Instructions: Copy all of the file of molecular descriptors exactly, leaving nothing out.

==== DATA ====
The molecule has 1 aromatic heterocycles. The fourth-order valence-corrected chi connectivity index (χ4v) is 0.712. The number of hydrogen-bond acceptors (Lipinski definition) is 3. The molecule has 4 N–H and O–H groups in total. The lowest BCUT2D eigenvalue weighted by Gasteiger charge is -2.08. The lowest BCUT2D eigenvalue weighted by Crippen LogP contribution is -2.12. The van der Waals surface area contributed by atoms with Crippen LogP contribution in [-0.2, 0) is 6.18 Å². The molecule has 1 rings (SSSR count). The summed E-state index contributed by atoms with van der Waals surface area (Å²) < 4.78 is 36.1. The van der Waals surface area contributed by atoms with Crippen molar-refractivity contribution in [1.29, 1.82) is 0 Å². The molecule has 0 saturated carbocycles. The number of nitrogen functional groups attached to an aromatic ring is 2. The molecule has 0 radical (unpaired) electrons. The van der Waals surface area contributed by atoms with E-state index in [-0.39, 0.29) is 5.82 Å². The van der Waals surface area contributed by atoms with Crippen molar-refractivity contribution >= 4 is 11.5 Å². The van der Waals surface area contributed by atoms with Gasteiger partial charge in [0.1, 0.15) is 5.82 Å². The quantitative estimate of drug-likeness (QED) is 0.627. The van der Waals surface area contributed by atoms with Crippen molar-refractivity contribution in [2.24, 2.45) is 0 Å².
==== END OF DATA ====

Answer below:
The molecule has 1 aromatic heterocycles. The fourth-order valence-corrected chi connectivity index (χ4v) is 0.712. The number of hydrogen-bond acceptors (Lipinski definition) is 3. The molecule has 4 N–H and O–H groups in total. The lowest BCUT2D eigenvalue weighted by Gasteiger charge is -2.08. The lowest BCUT2D eigenvalue weighted by Crippen LogP contribution is -2.12. The van der Waals surface area contributed by atoms with Crippen LogP contribution in [-0.2, 0) is 6.18 Å². The molecule has 1 rings (SSSR count). The summed E-state index contributed by atoms with van der Waals surface area (Å²) < 4.78 is 36.1. The van der Waals surface area contributed by atoms with Crippen molar-refractivity contribution in [1.29, 1.82) is 0 Å². The molecule has 0 saturated carbocycles. The number of nitrogen functional groups attached to an aromatic ring is 2. The molecule has 0 radical (unpaired) electrons. The van der Waals surface area contributed by atoms with E-state index in [-0.39, 0.29) is 5.82 Å². The van der Waals surface area contributed by atoms with Crippen molar-refractivity contribution >= 4 is 11.5 Å². The van der Waals surface area contributed by atoms with Gasteiger partial charge in [0.1, 0.15) is 5.82 Å². The quantitative estimate of drug-likeness (QED) is 0.627. The van der Waals surface area contributed by atoms with Crippen molar-refractivity contribution in [2.24, 2.45) is 0 Å².